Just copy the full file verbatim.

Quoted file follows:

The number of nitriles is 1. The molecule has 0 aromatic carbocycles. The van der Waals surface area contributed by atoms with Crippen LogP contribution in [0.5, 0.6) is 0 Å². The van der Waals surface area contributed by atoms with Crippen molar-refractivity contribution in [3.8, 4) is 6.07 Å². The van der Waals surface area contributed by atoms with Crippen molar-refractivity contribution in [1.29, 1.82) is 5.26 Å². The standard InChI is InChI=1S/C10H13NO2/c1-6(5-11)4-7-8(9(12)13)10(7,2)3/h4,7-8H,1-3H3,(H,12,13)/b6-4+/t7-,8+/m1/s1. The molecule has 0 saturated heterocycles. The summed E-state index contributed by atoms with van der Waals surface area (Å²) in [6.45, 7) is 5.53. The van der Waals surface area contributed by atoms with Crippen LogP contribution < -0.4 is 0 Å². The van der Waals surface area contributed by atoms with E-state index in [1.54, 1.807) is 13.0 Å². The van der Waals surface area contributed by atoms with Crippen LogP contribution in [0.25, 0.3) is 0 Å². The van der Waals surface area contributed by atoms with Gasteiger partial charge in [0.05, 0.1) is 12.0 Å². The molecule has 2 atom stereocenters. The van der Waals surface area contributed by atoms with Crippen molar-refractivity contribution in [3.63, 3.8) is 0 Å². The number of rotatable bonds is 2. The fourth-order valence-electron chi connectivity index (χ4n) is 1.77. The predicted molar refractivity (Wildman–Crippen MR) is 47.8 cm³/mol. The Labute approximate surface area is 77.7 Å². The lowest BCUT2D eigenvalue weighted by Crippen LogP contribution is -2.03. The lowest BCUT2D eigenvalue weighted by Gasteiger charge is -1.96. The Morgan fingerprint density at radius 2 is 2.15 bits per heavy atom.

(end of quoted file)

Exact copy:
The number of nitriles is 1. The molecule has 0 aromatic carbocycles. The van der Waals surface area contributed by atoms with Crippen LogP contribution in [0.5, 0.6) is 0 Å². The van der Waals surface area contributed by atoms with Crippen molar-refractivity contribution in [3.8, 4) is 6.07 Å². The van der Waals surface area contributed by atoms with Crippen molar-refractivity contribution in [1.29, 1.82) is 5.26 Å². The standard InChI is InChI=1S/C10H13NO2/c1-6(5-11)4-7-8(9(12)13)10(7,2)3/h4,7-8H,1-3H3,(H,12,13)/b6-4+/t7-,8+/m1/s1. The molecule has 0 saturated heterocycles. The summed E-state index contributed by atoms with van der Waals surface area (Å²) in [6.45, 7) is 5.53. The van der Waals surface area contributed by atoms with Crippen LogP contribution < -0.4 is 0 Å². The van der Waals surface area contributed by atoms with E-state index in [1.54, 1.807) is 13.0 Å². The van der Waals surface area contributed by atoms with Crippen LogP contribution in [0.25, 0.3) is 0 Å². The van der Waals surface area contributed by atoms with Gasteiger partial charge in [0.05, 0.1) is 12.0 Å². The molecule has 2 atom stereocenters. The van der Waals surface area contributed by atoms with Crippen molar-refractivity contribution in [3.63, 3.8) is 0 Å². The number of rotatable bonds is 2. The fourth-order valence-electron chi connectivity index (χ4n) is 1.77. The predicted molar refractivity (Wildman–Crippen MR) is 47.8 cm³/mol. The Labute approximate surface area is 77.7 Å². The lowest BCUT2D eigenvalue weighted by Crippen LogP contribution is -2.03. The lowest BCUT2D eigenvalue weighted by Gasteiger charge is -1.96. The Morgan fingerprint density at radius 2 is 2.15 bits per heavy atom.